In an industry notorious for ego clashes, break ups over trivial artistic differences, and ever-evolving shifts in the public’s often fickle tastes, smooth jazz supergroup Fattburger–whose irresistible melodic blend of funk, blues, pop and Latin influences is often called “The Sound of San Diego”–has bucked the odds and stayed together for nearly fifteen years. Reflecting on the band’s longevity and ten best-selling recordings which have so perfectly epitomized the genre’s many charms, keyboardist Carl Evans, Jr. says, “The key is that we’ve always created music that’s satisfying and gratifying to us artistically, but also speaks clearly to the public. Listeners and fans recognize that we are a true band with team spirit and synergy, and they’re always eager to hear what we have to say.”
The band keeps the flow going into the new millennium with their fourth Shanachie release Fattburger.com, whose tongue-in-cheek title is not only a nod towards the modern age, but also a reminder to fans that there is finally a Fattburger website in cyberspace. Anyone who has faithfully followed the band’s career since 1986’s One of a Kind knows its members have a great sense of humor, often poking playful fun at the name by incorporating edible concepts into music that is truly delicious.
“Fortunately” Evans adds, “with five guys contributing, our creativity is like a river that never stops flowing. On the new album we take a look back on the music we were all inspired by in the 70s, while also stretching out into areas which define our future.”
This time, their tongues are still firmly in cheek working with the new theme, with tunes like the bouncy, swaying “You’ve Got Mail” (on which Evans trades off the lead melody line with Hollis Gentry’s gentle soprano sax) and “Groove Y2K,” a bluesy fusion jam featuring a fiery duet between Evan Marks’ edgy and rockin’ guitar lines and Tommy Aros’ vibrant percussion spice. And yet within all the frolic lies a poignant message of hope with the graceful Evans penned titles “Joy” (featuring Gentry again on sax) and “Peace of Mind” (with Gentry’s flute soaring right along with Evans’ synth lines). Looking back to the band’s influences, Fattburger.com also features the retro soul flavors of “No Problem,” “Fender,” and the aggressive, hard rocking closing track “Nice Bits,” with Evans jamming on Rhodes and the Wurlitzer over Marks’ blistering rock energy.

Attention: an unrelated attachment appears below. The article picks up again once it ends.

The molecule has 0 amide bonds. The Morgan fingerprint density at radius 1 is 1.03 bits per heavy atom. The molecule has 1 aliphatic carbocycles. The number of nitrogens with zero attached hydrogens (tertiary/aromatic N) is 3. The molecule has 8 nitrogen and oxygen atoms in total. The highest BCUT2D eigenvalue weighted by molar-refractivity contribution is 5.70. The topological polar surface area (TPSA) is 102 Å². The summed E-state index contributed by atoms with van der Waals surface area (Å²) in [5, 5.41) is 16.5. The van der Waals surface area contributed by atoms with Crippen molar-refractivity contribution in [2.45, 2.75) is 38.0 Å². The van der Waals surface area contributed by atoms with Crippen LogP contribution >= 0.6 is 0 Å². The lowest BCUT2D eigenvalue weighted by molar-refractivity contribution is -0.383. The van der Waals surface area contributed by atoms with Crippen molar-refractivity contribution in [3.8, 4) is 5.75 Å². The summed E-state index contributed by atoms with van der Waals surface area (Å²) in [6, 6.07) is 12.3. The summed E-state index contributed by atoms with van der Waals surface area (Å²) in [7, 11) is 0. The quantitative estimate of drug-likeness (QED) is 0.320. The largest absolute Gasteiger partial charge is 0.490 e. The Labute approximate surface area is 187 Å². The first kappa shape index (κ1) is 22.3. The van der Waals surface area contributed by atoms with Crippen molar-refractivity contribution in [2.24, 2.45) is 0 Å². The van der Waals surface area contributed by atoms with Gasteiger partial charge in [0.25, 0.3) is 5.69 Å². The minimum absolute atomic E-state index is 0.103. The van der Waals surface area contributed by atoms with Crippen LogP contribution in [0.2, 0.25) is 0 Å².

Drummer Kevin Koch says that Fattburger has always enjoyed the challenge of diversity, keeping their eye simultaneously on the demands of the marketplace and their own desires to give fans the kind of adventurous, improvisational spirit they present in the live setting. “Our goal is always to bring new ideas to the table and try out new sounds, to take rough demos and find a way to bring them to a whole new level. Tommy and I are always given leeway in building grooves that often take us in unexpected directions. Even when we’re doing a cover tune like the new album’s “Same Ole Love,” we’re giving it that trademark Fattburger texture which people can recognize. Sometimes we’re aiming straight for radio, and other times, we get more aggressive to give (bassist) Mark Hunter a chance to groove and Evans a chance to jam.”
Considering each member’s diverse musical resume prior to forming the band, perhaps it’s no surprise that there’s always been such an impressive array of jazz, R&B, Latin and rock influences in Fattburger’s music. Evans has backed Barry White, Stevie Wonder and Cannonball Adderly; Koch with Herbie Mann and Dave Valentin; Hunter with be-bop greats Clark Terry and Eddie Harris; and Aros with Freddie Hubbard, Al Di Miola and Luis Miguel. Marks joined the band in the early ’90s.
While Fattburger’s music has become a universalbeacon and ambassador for smooth jazz everywhere, natives of San Diego — where the band debuted at the Triton Club in the mid-80s and has long resided — have no trouble selfishly claiming the guys as a matter of civic pride. In reality, however, only Aros is a native. Evans grew up in America’s Finest City, but is originally from Portsmouth, VA; Koch is from Manitowoc, WI; Hunter is from Detroit and Marks is from Cleveland.
Fattburger.com (the website, not the album) proudly declares that the proper response to the question “What is the essence of smooth jazz?” is the Fattburger catalog in its entirety. These recordings — all charting big at radio and rising high on Billboard’s Contemporary Jazz charts — include One of a Kind (1986, later re-issued on SinDrome in 1993); their breakthrough Good News (1987); Living in Paradise (a nod to their life in San Diego, 1988); Tim e Will Tell (1989); Come and Get It (1990); On a Roll (1993); Living Large (their Shanachie debut, 1995); All Natural Ingredients (1996); and Sugar (1998). Selected tracks from most of these albums are offered for downloading in the CD Gallery , along with tour and biographies of the members (coming soon).
While Fattburger.com (the album) keeps the band on its always evolving artistic roll and is a harbinger of the kind of music we might expect from the band in the future, the dawn of 2000 gives Evans pause to reflect upon what the whole experience has meant to the band. “I have to say, I’m most proud of the fact that we’ve stayed together and that no matter what’s come up, we’re always looking out for each other, keeping our friendship and the joy of music ahead of all other concerns. It’s been a pleasure having the opportunity to touch our fans through music, and to leave a nice little musical legacy which will hopefully outlive us.” January 2000